Date Reviewed: October 18, 2017
“Well-being” is a complicated construct with at least two referents: the hedonic tradition considering well-being as feelings, and the eudaimonic tradition which sees well-being as a relational activity, the practice of being well, or living life well. This volume explores the various implications and connections existing between well-being (by either definition) and higher education (5). In so doing, the contributions in this volume argue that higher education must change its focus to give “priority to and support for those experiences that make learning and well-being connected objectives” (11). In other words, the authors of this volume suggest that well-being is at the core of higher education, and therefore, institutions of higher learning ought to prioritize experiences that contribute to a student’s well-being.
For those involved in higher education, the context for this volume is readily apparent. The landscape of education, as Laurie Schreiner describes it, is a perfect storm wherein,
The most diverse group of students enters higher education from schools that have ill-prepared them for college at the same time that postsecondary institutions have shifted their focus to credentialism and financial sustainability. The promise of higher education, to empower students and broaden their capacity to engage the world as global citizens and whole persons, has narrowed to the point that is now perceived as simply a steppingstone to a better job. (136)
It is within this context, and against this background that the present volume should be read. Well-being is not a silver bullet, and a focus on well-being in education will not solve all of these problems. But, as the diverse contributions in this volume illustrate, a focus on well-being either at the level of the individual instructor, in programmatic directions, or as an essential direction of whole institutions, goes a long way towards revitalizing the significance of higher education and towards ensuring that students benefit from the time they spend in college.
The book is made up of thirty-four essays, which are organized into four parts. The first section is entitled “Analysis and Meaning” and deals with the task of defining well-being and describing it fully, with particular attention to the way in which the concept relates to higher education. The essays in this section are highly critical of the job skills or certification centered model of education and often shift into a defense of the liberal arts. By and large, their point is clear – college education has larger impacts on a student’s life than appear in the classroom, or on assessments of various types. These impacts include the practical factors of a student’s physical and psychological well-being both while they are in school and after graduation. There are also more abstract implications including the development of virtue, community, and citizenship. At the heart of all of these essays are the larger questions about the essential mission of higher education, and the equally difficult question of identifying the defining characteristics of educated students.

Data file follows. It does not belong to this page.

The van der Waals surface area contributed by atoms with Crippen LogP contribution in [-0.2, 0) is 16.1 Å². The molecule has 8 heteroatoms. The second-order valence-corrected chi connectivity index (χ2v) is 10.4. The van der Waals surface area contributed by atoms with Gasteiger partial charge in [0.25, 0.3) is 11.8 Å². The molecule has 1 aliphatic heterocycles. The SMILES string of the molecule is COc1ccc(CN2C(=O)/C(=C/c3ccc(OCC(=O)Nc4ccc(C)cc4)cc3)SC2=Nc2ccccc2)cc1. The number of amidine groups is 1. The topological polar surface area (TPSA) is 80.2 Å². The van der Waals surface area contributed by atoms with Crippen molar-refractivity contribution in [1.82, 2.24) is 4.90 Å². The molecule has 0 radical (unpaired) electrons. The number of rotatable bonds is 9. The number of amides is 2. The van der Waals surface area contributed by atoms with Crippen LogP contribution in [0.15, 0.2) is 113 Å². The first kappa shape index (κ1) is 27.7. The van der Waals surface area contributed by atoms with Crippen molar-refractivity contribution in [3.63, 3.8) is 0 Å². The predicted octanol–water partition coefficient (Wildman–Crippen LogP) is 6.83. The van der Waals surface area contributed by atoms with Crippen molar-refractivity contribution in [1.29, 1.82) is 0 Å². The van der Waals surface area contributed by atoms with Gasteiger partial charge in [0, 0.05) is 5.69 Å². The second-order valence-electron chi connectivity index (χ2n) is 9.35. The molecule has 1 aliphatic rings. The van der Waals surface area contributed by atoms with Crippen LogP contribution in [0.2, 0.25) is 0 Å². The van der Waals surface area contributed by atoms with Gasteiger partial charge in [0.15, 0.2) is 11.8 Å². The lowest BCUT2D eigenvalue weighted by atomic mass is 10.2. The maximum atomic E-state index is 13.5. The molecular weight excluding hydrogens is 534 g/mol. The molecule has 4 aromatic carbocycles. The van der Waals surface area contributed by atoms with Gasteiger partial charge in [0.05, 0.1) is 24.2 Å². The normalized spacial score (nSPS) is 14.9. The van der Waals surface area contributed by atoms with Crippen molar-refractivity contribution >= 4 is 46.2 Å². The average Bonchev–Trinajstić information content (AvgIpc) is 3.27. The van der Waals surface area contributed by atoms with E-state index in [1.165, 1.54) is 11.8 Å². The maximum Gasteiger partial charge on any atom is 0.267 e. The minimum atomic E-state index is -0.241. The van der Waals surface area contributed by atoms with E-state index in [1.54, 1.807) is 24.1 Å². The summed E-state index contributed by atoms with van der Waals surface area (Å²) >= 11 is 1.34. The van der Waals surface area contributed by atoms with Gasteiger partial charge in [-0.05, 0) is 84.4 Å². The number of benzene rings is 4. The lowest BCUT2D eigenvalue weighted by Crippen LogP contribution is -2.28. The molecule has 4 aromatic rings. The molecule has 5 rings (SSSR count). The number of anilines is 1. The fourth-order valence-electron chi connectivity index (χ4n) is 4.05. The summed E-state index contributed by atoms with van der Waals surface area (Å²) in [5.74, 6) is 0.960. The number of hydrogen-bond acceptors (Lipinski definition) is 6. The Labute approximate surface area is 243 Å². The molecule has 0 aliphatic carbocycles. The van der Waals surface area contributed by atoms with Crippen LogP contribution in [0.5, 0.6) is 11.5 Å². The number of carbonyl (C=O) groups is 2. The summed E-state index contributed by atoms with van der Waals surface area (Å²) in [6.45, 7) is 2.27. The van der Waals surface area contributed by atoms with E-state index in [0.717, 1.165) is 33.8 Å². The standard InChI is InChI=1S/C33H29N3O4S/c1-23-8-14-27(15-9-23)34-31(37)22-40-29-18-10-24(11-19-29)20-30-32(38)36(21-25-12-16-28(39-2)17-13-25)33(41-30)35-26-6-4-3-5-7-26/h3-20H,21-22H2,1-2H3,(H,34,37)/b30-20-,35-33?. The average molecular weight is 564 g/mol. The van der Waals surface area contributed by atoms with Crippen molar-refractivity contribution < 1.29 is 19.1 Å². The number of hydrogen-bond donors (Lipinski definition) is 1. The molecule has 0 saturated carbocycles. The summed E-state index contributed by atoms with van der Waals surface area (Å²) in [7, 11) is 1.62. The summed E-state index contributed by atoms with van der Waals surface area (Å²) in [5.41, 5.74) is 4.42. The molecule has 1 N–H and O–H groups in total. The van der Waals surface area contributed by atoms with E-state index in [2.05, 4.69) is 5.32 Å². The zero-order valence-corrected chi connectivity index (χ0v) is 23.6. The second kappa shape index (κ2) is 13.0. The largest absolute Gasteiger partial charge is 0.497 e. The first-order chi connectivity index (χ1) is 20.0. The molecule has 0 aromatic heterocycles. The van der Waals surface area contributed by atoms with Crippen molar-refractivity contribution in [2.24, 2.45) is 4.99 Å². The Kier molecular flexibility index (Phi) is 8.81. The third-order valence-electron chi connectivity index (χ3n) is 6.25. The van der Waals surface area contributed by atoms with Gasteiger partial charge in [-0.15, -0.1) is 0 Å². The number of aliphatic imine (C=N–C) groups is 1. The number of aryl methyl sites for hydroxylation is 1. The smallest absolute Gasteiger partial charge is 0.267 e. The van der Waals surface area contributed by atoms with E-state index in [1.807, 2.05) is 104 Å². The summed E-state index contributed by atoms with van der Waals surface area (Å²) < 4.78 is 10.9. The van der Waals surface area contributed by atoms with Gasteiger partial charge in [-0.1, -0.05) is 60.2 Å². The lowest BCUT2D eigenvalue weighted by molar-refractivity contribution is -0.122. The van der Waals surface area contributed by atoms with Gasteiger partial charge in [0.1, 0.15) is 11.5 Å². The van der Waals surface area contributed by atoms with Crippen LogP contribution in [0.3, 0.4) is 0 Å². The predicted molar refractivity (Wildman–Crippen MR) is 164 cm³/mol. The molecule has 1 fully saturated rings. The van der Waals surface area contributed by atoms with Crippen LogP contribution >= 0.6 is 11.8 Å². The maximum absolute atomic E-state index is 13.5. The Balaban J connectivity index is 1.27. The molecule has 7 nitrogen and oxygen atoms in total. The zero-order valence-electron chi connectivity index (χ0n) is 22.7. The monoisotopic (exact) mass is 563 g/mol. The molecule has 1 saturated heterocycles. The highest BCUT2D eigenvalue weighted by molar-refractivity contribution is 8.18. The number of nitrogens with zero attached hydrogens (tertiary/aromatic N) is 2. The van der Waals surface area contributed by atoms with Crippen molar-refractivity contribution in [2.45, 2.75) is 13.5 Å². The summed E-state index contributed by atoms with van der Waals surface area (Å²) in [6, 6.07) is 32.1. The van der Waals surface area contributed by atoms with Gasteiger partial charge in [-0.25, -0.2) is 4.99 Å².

The second section, “Manifestations and Implementation,” treats various issues brought about by re-focusing higher education onto the development of well-being. Key concepts articulated in this section are those of flourishing, self-authorship, and identity development, and there is also a sustained argument across several essays for the institutional re-definition of student success along with the concomitant implications for assessing success in a well-being paradigm.
The third section, “Facilitation: Curricular, Pedagogic and Across Boundaries,” takes on some programmatic consequences of the preceding discussions of well-being. These essays take pre-existing institutional initiatives as something of a case study exploring larger questions of what shape institutions or initiatives focused on well-being would take. Well-being initiatives at Georgetown, George Mason, and Morehouse are analyzed, as are implications of campus carry legislation, and the impact of national goals related to degree completion on community college students and their well-being.
The final section, “The Logic of Change: Why, What, and How?” postulates several different theoretical treatments of why institutions of higher education should take on the hard work of change and should reorganize their efforts and re-center their initiatives around well-being. Comparisons are drawn between institutional change in health care and that in higher education. Authors articulate the social/historical context that makes the time ripe for the reinvention of higher education. Also, the benefit of problem-based capstone courses, and particularly the reorganization of curriculum around such courses, are identified.
Well-being is a tremendously important concept for the future of higher education, and this volume presents a variety of approaches to the application of well-being onto various aspects of the higher educational institution. Instructors can use this volume to consider ways of adapting their teaching towards the beneficial education of the whole student. Administrators would benefit from thinking through the implications that curriculum and institutional structures and approaches have on student well-being (and that of university staff and faculty). The individual essays are organized well and present cogent arguments. This volume is a great resource for anyone interested in the development of well-being in higher education.